Highly Toughened, Carbon Fiber Reinforced Thermosets for Aircraft Applications


Carbon fiber reinforced thermosets (CFRT) show a beneficial combination of a low density and a high strength and stiffness. However they are prone to crack initiation and propagation. To increase the material’s resistance to cracking, different strategies can be followed. One possibility is the toughening of a polymer intrinsically, e.g. by adjusting the functionality of the resin to reduce the cross-link density. Another way, without affecting the chemical base structure of the material is the introduction of second phase fillers, such as nanoparticles, into the resin. Thereby, different fracture mechanisms can be activated to increase the toughness of the polymer.

Nano-scaled core-shell rubber particles (CSR), which are highly concentrated and pre-dispersed in a carrier resin (masterbatch) or self-assembling macromolecules, so called block-copolymers (BCP), can be used to toughen polymers according the latter principle. CSR and BCP offer easy dispersion processes, an even particle distribution throughout the composite (no filtration) and a constant glass transition temperature.

Within this intrinsic research project, core-shell-rubber particles and self-assembling block-copolymers were introduced into a thermosetting matrix to increase toughness and ductility of a CFRT. The interlaminar fracture toughness GIc of the pristine and modified composites was examined to assess the influence of both types of modifiers (Figure 1). Toughening of the matrix by low concentrations of BCP and CSR (≤ 3 vol.-%) increases the interlaminar fracture toughness by more than 50%. A further increase of the modifier concentration nearly linearly improves GIc. Combining the modifiers in a hybrid modification (BCP/CSR) in the resin another, yet less pronounced improvement of the interlaminar fracture toughness prevails. Generally, increasing the modifier concentration in the resin, more energy dispersive mechanisms can be activated during crack propagation, enabling the matrix to absorb a higher amount of deformation energy. Contradictory, the energy absorption capacity of the matrix is hindered by the dense packing of the reinforcing fibers, limiting the evolution of a plastic deformation zone. Figure 2 shows the fracture surface of a modified CFRT. Feature A indicates a good fiber matrix bonding, since matrix residues are present on the fiber surface, whereas feature B illustrates a high degree of ductility of the matrix. The spherical features are created by the deformation and cavitation of modifier particles.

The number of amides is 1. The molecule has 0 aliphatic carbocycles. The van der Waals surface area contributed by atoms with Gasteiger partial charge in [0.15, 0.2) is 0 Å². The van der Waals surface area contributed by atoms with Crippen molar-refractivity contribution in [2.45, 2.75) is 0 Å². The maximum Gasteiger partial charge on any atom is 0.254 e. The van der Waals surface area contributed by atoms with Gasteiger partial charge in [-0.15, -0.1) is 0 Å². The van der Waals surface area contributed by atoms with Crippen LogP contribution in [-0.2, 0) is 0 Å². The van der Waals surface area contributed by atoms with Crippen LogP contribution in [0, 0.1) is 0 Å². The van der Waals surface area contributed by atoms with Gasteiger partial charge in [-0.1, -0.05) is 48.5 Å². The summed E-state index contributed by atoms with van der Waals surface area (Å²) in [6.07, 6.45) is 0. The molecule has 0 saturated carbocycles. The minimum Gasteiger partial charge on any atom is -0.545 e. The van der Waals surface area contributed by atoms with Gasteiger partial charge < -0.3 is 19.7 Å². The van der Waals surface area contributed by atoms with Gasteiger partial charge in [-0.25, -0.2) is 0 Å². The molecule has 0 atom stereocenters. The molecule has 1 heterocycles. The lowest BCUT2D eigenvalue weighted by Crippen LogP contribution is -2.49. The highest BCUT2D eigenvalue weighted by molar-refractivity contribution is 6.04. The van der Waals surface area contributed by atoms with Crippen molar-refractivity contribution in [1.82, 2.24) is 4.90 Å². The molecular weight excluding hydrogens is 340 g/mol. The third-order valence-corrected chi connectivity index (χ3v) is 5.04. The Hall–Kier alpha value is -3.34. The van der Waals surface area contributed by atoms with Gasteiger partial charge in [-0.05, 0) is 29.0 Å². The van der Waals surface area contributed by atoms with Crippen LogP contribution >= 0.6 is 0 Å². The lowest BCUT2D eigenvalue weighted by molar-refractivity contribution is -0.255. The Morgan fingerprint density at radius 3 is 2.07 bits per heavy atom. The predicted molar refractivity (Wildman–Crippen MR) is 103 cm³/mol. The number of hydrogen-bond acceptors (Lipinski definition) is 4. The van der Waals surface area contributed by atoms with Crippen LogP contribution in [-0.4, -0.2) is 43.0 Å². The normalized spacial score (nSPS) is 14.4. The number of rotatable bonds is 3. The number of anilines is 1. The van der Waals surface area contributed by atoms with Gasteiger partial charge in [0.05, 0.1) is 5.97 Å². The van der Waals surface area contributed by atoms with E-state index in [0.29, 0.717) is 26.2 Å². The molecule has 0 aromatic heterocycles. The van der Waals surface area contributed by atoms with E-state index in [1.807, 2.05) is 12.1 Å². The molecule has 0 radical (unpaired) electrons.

In this project, it was possible to drastically improve the interlaminar fracture toughness of a CFRT without increasing the processing efforts by the application of self-assembling macromolecules and core-shell-rubber particles. Already small concentrations can significantly increase the resistance to crack propagation of a thermosetting matrix, without affecting the glass transition temperature of the fiber composite.

Further Information:
Dipl.-Ing. Andreas Klingler
Institut für Verbundwerkstoffe GmbH
Erwin-Schrödinger-Str. 58
67663 Kaiserslautern
Telephone: +49 (0) 631/2017 414
E-Mail: andreas.klingler@ivw.uni-kl.de

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